preemie-thing-1November 17th is a pretty big day to me and to many of my preemie mom friends. It’s a specific day that is set aside for people to put the importance of education about prematurity in your face. We blog, we wear purple, I have friends doing radio spots and some making speeches. Prematurity is a big deal to us because we have experience and we talk because if you don’t have experience we want it to stay that way.

Last year I gave a general blog about premature stats. The stats haven’t changed in the past year. 1 in 8 babies is till born premature. Many babies spend the first days, weeks, and in some cases months in the hospital. This year I want to make it a little more personal and talk about why I had to give birth early.

Pre-eclampsia, or “pre-e”, is a disease of pregnant women. The only cure is to deliver the baby. This is why I am now the mother of a preemie. In my pregnancy book they didn’t talk about pre-e until week 32. I delivered at week 28. I was ignorant of any of the signs of pre-eclampsia. I had excessive swelling, vision disturbances and trouble breathing. I thought it was July and pregnant women had swelling when it was hot; I figured I was moving too fast which caused the vision disturbances; and I thought Brady was sitting in a way that was causing me to have trouble breathing. All of those symptoms where signs of something much worse.

I had no clue what my body was going through. Every symptom I had I could just pass off as regular pregnancy symptoms. Unfortunately I was very wrong. Had I known someone like me who was very vocal about these signs I would have gone to the doctor much sooner.

I insist on being that person who might help someone realize that what they are experiencing is not normal. If I help just one person become more aware of what this disease can do then I am thankful.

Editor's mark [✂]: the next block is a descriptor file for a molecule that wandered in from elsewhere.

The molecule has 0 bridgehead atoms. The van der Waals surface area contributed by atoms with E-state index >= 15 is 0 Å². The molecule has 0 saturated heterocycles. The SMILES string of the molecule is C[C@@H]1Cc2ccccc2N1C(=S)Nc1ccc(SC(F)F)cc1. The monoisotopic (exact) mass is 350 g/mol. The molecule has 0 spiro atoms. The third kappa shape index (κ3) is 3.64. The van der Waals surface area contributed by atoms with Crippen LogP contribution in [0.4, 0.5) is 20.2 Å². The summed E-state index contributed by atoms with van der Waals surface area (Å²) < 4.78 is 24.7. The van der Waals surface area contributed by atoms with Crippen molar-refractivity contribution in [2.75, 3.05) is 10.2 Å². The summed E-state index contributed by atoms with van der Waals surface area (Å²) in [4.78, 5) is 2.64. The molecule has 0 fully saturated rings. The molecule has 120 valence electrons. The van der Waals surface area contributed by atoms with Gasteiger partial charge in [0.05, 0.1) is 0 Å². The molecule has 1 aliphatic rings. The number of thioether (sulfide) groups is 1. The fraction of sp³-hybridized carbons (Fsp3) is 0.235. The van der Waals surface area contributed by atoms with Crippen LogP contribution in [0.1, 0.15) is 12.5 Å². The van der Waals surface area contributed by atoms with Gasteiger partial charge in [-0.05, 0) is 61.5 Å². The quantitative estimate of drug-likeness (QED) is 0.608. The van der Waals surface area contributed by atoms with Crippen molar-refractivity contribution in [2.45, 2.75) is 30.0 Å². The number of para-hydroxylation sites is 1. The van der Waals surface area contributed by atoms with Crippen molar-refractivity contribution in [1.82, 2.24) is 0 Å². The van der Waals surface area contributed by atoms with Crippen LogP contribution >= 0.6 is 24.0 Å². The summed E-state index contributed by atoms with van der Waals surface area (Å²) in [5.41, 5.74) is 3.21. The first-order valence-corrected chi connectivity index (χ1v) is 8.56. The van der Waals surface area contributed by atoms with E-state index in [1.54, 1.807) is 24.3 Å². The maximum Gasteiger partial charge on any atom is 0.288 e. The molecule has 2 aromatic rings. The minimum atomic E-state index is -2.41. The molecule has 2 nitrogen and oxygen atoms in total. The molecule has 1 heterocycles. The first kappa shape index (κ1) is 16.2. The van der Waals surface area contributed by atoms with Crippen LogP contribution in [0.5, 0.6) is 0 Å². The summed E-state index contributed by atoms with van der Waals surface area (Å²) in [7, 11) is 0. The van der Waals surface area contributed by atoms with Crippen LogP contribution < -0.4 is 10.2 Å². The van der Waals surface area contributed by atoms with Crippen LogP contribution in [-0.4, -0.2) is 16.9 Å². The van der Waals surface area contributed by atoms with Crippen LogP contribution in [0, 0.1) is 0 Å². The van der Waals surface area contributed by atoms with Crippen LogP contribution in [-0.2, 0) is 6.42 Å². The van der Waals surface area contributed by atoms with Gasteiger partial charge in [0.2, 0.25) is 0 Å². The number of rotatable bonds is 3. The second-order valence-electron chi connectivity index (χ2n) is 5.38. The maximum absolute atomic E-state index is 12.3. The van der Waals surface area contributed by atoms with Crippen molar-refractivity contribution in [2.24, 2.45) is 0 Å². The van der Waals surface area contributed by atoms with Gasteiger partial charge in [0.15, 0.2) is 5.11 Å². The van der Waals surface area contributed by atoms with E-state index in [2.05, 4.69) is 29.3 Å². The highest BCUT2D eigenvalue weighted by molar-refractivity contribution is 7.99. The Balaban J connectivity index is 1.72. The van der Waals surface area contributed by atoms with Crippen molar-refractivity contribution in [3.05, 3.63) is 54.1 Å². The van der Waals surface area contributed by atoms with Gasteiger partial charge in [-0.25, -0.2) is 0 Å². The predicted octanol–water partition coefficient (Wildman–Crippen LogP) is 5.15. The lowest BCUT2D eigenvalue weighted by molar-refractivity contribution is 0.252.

Just a few stats:

  • 81,708 premature births are caused by pre-e each year which is an estimated cost of 4 billion dollars
  • pre-eclampsia occurs in about 10% of all pregnancies
  • about 18% of maternal deaths are cause by pre-e. This means hundreds of babies are motherless because of pre-e each year
  • there is still no known cause of pre-eclampsia

Risk Factors for Pre-eclampsia:

  • previous history of pre-e
  • pregnant with multiples
  • transplant
  • first pregnancy
  • obesity
  • over the age of 40 or under 18
  • family history of pre-e
  • polycystic ovarian syndrome
  • autoimmune disorders
  • in-vitro fertilization
  • sickle cell disease


I had one of the 11 risk factors. Brady was my first pregnancy. I write all this to emphasize that this can happen to anyone.

I also want to say that 40% of premature births are because of unknown causes. Brady’s birth could have been prevented with some education, but many can’t which is why the March of Dimes needs our help.

The March of Dimes does research specifically to find ways to treat and prevent pre-eclampsia. They are a wonderful organization which wants to stop prematurity in its tracks and they need or help to do so. Please get educated about prematurity. Please be aware that it can happen to you.